Sloat Restoration through Managed Retreat

Sloat Restoration through Managed Retreat
This is our original vision for Sloat Restoration - graphic courtesy of PSA and Associates and the Ocean Beach Task Force

Our Vision of Beach Restoration and Preservation

The shorelines of Ocean Beach south of Sloat Blvd and Sharp Park in Pacifica are threatened by rip-rap seawallls and long-term erosion. This blog chronicles our campaign efforts to restore these beaches. Check out the web view of this site to see our proposed solutions and how to help- in the right hand column below. For all the latest about our efforts, see our monthly posts.

We advocate a managed retreat strategy to restore both Ocean Beach south of Sloat and Sharp Park.

At Sloat, our vision involves:

A long-term plan to relocate threatened infrastructure
(including the south of Sloat Great Highway, the two oceanside parking lots and the sewer lines underneath them).

The cleanup of all the rock and rubble littering the beach.

The use of sand dunes as the primary tool to slow erosion.

For Sharp Park, we advocate the decommissioning of the golf course, the removal of the rip-rap berm, and a full restoration of the wetland.

Saturday, March 14, 2015

BCDC Hearing: Help Preserve Sand Flow to Ocean Beach

Sand is essential to the fine surf we enjoy at Ocean Beach

Greetings Surfriders and Friends,

As many of you know, sand coming out of our rivers and estuaries helps maintain our beaches and slows coastal erosion.  Because we have dammed our rivers, built levees and mined gravel over the last 150 plus years, the amount of sand flowing out of SF Bay is significantly less than it used to be. At some level, this effects erosion at Ocean Beach.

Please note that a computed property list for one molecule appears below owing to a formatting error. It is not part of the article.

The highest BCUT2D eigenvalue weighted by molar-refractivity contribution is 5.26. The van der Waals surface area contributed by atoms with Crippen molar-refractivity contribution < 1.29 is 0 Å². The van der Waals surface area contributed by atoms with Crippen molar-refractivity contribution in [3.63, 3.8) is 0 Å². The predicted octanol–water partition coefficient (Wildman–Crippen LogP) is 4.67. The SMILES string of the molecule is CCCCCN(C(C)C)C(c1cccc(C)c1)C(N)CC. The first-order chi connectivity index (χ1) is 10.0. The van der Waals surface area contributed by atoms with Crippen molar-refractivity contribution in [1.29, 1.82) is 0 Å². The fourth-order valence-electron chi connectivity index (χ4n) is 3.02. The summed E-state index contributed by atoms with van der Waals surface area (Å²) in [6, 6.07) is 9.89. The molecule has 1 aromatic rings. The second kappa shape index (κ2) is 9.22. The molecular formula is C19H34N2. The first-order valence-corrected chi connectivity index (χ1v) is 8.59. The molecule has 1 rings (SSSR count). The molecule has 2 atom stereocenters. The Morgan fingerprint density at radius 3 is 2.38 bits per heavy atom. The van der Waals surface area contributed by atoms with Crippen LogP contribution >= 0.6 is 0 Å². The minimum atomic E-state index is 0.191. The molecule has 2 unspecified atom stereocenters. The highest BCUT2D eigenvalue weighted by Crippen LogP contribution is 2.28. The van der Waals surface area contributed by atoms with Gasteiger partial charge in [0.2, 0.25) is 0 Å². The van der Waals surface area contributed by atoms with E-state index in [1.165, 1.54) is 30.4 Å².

SF Baykeeper has been the lead environmental group fighting to restrict sand mining in SF Bay. Presently, four companies are looking to gain permits that would drastically increase SF Bay sand mining.  If you are available, please attend/speak out against the permits at the BCDC hearing this Thursday March 19 at 1pm.  Email us at to coordinate.

The meeting location is the 2nd Floor of the Ferry Building, downtown San Francisco.

Our message: These permits will lead to a signifiant decrease in sand flow out to our beaches, thus spurring coastal erosion.  The USGS Paper cited in the press release link below backs up this claim:

Here's the meeting notice:

Here's more information from SF Baykeeper:

Thanks for checking in...